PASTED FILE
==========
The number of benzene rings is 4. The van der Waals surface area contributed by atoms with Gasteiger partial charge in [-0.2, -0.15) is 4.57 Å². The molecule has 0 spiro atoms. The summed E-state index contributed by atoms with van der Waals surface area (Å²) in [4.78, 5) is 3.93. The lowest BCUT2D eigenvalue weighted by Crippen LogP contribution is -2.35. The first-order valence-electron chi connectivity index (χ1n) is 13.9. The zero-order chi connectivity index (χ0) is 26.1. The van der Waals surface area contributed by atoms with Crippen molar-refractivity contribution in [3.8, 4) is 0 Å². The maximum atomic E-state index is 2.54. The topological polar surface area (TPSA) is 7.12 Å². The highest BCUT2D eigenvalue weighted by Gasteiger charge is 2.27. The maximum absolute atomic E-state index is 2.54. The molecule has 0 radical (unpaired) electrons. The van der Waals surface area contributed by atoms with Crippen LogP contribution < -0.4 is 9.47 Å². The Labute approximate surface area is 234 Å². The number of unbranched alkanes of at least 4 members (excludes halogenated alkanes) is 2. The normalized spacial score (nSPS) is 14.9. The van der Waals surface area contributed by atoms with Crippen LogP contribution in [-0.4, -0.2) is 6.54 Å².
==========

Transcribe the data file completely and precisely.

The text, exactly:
The number of benzene rings is 4. The van der Waals surface area contributed by atoms with Gasteiger partial charge in [-0.2, -0.15) is 4.57 Å². The molecule has 0 spiro atoms. The summed E-state index contributed by atoms with van der Waals surface area (Å²) in [4.78, 5) is 3.93. The lowest BCUT2D eigenvalue weighted by Crippen LogP contribution is -2.35. The first-order valence-electron chi connectivity index (χ1n) is 13.9. The zero-order chi connectivity index (χ0) is 26.1. The van der Waals surface area contributed by atoms with Crippen molar-refractivity contribution in [3.8, 4) is 0 Å². The maximum atomic E-state index is 2.54. The topological polar surface area (TPSA) is 7.12 Å². The highest BCUT2D eigenvalue weighted by Gasteiger charge is 2.27. The maximum absolute atomic E-state index is 2.54. The molecule has 0 radical (unpaired) electrons. The van der Waals surface area contributed by atoms with Crippen LogP contribution < -0.4 is 9.47 Å². The Labute approximate surface area is 234 Å². The number of unbranched alkanes of at least 4 members (excludes halogenated alkanes) is 2. The normalized spacial score (nSPS) is 14.9. The van der Waals surface area contributed by atoms with Crippen LogP contribution in [-0.4, -0.2) is 6.54 Å².